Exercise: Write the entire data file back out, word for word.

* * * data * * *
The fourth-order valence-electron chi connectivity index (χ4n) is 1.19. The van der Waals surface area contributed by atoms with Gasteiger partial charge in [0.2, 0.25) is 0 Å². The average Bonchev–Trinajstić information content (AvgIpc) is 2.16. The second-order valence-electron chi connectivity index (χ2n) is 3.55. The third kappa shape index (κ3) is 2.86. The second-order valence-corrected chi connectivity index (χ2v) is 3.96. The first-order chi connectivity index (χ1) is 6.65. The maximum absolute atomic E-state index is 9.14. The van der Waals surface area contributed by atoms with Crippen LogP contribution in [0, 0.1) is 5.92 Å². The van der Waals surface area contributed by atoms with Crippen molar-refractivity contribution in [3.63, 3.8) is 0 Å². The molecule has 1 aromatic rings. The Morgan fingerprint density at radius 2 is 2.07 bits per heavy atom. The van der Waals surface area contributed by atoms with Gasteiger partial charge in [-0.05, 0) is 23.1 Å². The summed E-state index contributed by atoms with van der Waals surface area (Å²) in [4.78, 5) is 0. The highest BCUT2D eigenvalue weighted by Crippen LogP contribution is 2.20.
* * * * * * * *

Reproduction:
The fourth-order valence-electron chi connectivity index (χ4n) is 1.19. The van der Waals surface area contributed by atoms with Gasteiger partial charge in [0.2, 0.25) is 0 Å². The average Bonchev–Trinajstić information content (AvgIpc) is 2.16. The second-order valence-electron chi connectivity index (χ2n) is 3.55. The third kappa shape index (κ3) is 2.86. The second-order valence-corrected chi connectivity index (χ2v) is 3.96. The first-order chi connectivity index (χ1) is 6.65. The maximum absolute atomic E-state index is 9.14. The van der Waals surface area contributed by atoms with Crippen LogP contribution in [0, 0.1) is 5.92 Å². The van der Waals surface area contributed by atoms with Crippen molar-refractivity contribution in [3.63, 3.8) is 0 Å². The molecule has 1 aromatic rings. The Morgan fingerprint density at radius 2 is 2.07 bits per heavy atom. The van der Waals surface area contributed by atoms with Gasteiger partial charge in [-0.05, 0) is 23.1 Å². The summed E-state index contributed by atoms with van der Waals surface area (Å²) in [4.78, 5) is 0. The highest BCUT2D eigenvalue weighted by Crippen LogP contribution is 2.20.